Saturday, January 29, 2011

GAL Segmentation in Exchange 2010

GAL Segmentation has not been supported in Exchange 2010.  Just announced on the Exchange Team Blog, GAL Segmentation will now be supported in SP2 for Exchange 2010 which is scheduled in the second half of 2011. 

A few snippets from the above referenced link:

In order to provide transparency in these early stages of development, our intentions for this feature are:

  • This feature is not intended to enable the On-Premises configuration of Exchange 2010 to be used in place of the multi-tenant enabled version of the Exchange 2010.
  • Our intended audiences for this feature are organizations that:
    • Require some form of sub-divided address book or who wish to create several 'virtual' organizations within a single Exchange Organization.
    • Enable users to share some resources between these segmented user populations
    • Seek to control which objects are visible to a user when they open their address book picker.

The way we intend to deliver this feature is by using an "Address Book Policy" assignment model, rather than continuing with the ACL based GAL Segmentation concept we previously provided. This approach is not intended to provide complete tenant isolation as is provided in the Hosting mode available in Exchange 2010 SP1, rather it is intended to allow an administrator to grant access to certain views of the GAL rather than restricting views.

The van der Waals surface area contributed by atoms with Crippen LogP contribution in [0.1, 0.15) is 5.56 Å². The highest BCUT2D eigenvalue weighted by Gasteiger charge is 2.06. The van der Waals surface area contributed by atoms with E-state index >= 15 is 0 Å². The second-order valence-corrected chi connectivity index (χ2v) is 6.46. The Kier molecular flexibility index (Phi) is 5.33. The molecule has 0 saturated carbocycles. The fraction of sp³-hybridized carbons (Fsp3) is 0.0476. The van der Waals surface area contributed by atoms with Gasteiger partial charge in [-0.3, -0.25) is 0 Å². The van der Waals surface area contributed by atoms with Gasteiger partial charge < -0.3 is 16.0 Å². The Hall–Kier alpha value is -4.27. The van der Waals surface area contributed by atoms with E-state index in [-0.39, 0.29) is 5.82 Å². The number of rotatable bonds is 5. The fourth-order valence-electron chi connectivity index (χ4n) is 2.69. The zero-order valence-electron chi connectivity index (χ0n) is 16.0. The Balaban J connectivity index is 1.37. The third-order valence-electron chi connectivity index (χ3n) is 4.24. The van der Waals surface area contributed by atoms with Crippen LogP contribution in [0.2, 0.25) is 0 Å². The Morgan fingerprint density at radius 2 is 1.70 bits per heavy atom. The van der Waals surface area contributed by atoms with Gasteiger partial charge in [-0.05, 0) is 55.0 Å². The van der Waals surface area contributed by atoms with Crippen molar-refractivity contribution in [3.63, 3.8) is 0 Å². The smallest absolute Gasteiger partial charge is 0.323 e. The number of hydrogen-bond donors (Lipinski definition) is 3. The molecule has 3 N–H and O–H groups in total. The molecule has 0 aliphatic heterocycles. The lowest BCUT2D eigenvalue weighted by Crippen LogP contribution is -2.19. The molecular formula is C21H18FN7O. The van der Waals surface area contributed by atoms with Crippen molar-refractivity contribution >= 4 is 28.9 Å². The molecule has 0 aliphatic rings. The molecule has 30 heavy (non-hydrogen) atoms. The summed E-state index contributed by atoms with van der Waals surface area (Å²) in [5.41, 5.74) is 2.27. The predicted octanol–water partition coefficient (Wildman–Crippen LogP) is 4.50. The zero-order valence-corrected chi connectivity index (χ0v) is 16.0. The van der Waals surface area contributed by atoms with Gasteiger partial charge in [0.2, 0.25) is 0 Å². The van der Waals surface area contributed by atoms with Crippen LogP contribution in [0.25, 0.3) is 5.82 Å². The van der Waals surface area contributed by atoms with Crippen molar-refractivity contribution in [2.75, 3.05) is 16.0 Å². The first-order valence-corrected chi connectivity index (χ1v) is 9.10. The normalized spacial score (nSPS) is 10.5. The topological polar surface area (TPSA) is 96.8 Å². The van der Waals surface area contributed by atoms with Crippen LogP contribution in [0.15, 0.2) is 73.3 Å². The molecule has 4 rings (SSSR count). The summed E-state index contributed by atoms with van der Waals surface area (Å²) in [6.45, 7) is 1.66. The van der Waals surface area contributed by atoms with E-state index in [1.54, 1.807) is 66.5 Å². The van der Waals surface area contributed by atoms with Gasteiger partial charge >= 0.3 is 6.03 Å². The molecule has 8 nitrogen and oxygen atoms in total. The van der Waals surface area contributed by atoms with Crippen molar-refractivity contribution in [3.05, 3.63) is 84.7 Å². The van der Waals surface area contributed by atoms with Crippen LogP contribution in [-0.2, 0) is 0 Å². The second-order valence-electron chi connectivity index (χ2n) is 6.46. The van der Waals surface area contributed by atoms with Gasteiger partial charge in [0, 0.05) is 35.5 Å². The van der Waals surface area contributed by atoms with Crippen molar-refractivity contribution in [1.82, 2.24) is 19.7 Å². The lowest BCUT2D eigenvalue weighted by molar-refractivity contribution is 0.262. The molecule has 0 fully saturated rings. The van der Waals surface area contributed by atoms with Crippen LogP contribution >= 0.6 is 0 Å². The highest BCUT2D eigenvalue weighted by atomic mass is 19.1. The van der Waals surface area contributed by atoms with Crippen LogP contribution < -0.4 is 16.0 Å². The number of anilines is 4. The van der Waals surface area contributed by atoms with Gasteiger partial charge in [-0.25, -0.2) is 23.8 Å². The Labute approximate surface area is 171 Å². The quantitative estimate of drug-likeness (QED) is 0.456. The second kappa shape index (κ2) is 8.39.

So stay tuned…

Thursday, January 20, 2011

Lync January 2011 Updates Released

Come and get it!  The first set of Lync updates have been released to the public.  Here are the details of updates available:

Server Updates (7577.108) – DownloadKB2493736

  • AdminTools.msp
  • OcsCore.msp
  • OCSMCU.msp
  • WebComponents.msp

Phone Edition Updates


Group Chat

Wednesday, January 19, 2011

Exchange Mailbox Calculator v14.2 Released

I can’t stress how important this tool is when designing an Exchange infrastructure.  Don’t even think about buying hardware and storage without using it.

The Exchange Team has released an update to the calculator.  You can get it here: Exchange Mailbox Calculator Guide and Download

The Change Log can be found HERE.

Thanks to the Exchange Team for continuing to improve this tool and happy downloading…. 

Wednesday, January 12, 2011

Referencing And Understanding What PowerShell Commands Are Being Used In Exchange 2010

A little background…Exchange 2010 management is built completely on top of PowerShell.  The Exchange Management Console (EMC) is just a fancy GUI to run powershell commands underneath the covers.  While you can get a lot accomplished in the EMC, not all management functions are available in the EMC.

What I want to go over in this post is to learn not only what commands that the GUI is running in the background, but also how to reference past commands that have been executed.